Recent Video: Is Fortnite a Tier 1 Esport
Turning Outsiders into Insiders
I have no doubt that this event will mean the same to budding esports fans around the world. It exposed new groups of people to a world that was completely unknown or obfuscated by gatekeepers, jargon and cultural stigma.
Understanding many of the large esports can be difficult and for people who don’t actively play the game, they can feel unapproachable. League of Legends has 10 years of meta and nearly 150 champions with different abilities and situational uses. Overwatch devolves into messy, particle effect-ridden team fights just before a player switches what character they are using. DOTA has such a rich history that Liquipedia has the digital equivalent of a college textbook to “summarize” its history.
Image Credit: Valve
Fortnite’s player base and potential competitive fanbase represents the next generation of esports fans who were late to the party on the traditional stable of highly-viewed esports. Hell, some weren’t even born when DOTA’s very first International tournament took place in 2011. For many people, Fortnite represents an entry point, a game they are familiar with that they can tune in to and understand. A game that will hopefully create lifelong esports fans as the scene continues to grow.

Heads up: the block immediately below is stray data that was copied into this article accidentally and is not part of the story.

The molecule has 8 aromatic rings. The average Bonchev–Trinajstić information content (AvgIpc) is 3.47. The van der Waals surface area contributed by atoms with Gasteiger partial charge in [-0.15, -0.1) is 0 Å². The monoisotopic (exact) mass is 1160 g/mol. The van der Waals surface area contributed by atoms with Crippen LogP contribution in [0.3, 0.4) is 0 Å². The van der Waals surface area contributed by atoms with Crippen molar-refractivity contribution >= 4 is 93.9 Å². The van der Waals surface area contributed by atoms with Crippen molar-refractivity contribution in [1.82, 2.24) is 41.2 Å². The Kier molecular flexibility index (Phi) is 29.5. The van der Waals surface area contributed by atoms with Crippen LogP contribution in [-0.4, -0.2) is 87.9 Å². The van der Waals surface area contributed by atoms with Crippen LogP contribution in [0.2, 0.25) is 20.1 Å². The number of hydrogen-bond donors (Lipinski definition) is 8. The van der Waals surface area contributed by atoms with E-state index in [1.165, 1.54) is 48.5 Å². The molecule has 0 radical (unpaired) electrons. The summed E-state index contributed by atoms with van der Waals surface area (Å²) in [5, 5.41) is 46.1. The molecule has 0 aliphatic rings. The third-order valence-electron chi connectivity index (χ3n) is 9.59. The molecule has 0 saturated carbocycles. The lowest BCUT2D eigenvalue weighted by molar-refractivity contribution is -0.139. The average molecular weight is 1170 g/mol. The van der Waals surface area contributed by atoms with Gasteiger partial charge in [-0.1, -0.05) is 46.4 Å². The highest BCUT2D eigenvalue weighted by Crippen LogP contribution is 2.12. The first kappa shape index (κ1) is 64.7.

For those who don’t play Fortnite, but still find themselves outside of the esports world, the event confirmed a few things. First, there is a massive group of people who show up for these events and care about them. Second, there are real dollars on the line, and people can make actual careers out of playing games professionally. Third, these events draw huge sponsors.
Sure, there will always be people who see individuals sitting on a stage playing a game and scoff at “what the world has come to.” The Fortnite World Cup certainly didn’t bring an end to the existence of curmudgeons. But the recognition of each of these facts goes a long way in legitimizing esports as an industry beyond its own circle. The people who watched the Fortnite World Cup might not become active fans of the competitive Fortnite scene, but they may be drawn to another game or, at the very least, not turn up their noses when they see esports events while channel surfing.
A Fruitless Conversation
The elitism and cultural gatekeeping that reared their heads in the replies to Slasher’s tweet are not productive during esports’ relative infancy. As fans try to tear down one game’s fanbase and success, they undermine their own efforts to legitimize the concept as a whole. We become the old men who long for the days when football players strapped on their leather helmets.
It’s perfectly fine if you don’t particularly enjoy the Fortnite competitive scene. If I’m being totally honest, it isn’t really my thing either. But what I can enjoy is that Fortnite is going to do for esports what it did for games in general. It will inspire conversations that go beyond our bubble. It will turn esports outsiders into insiders. And that is nothing but good for all of us.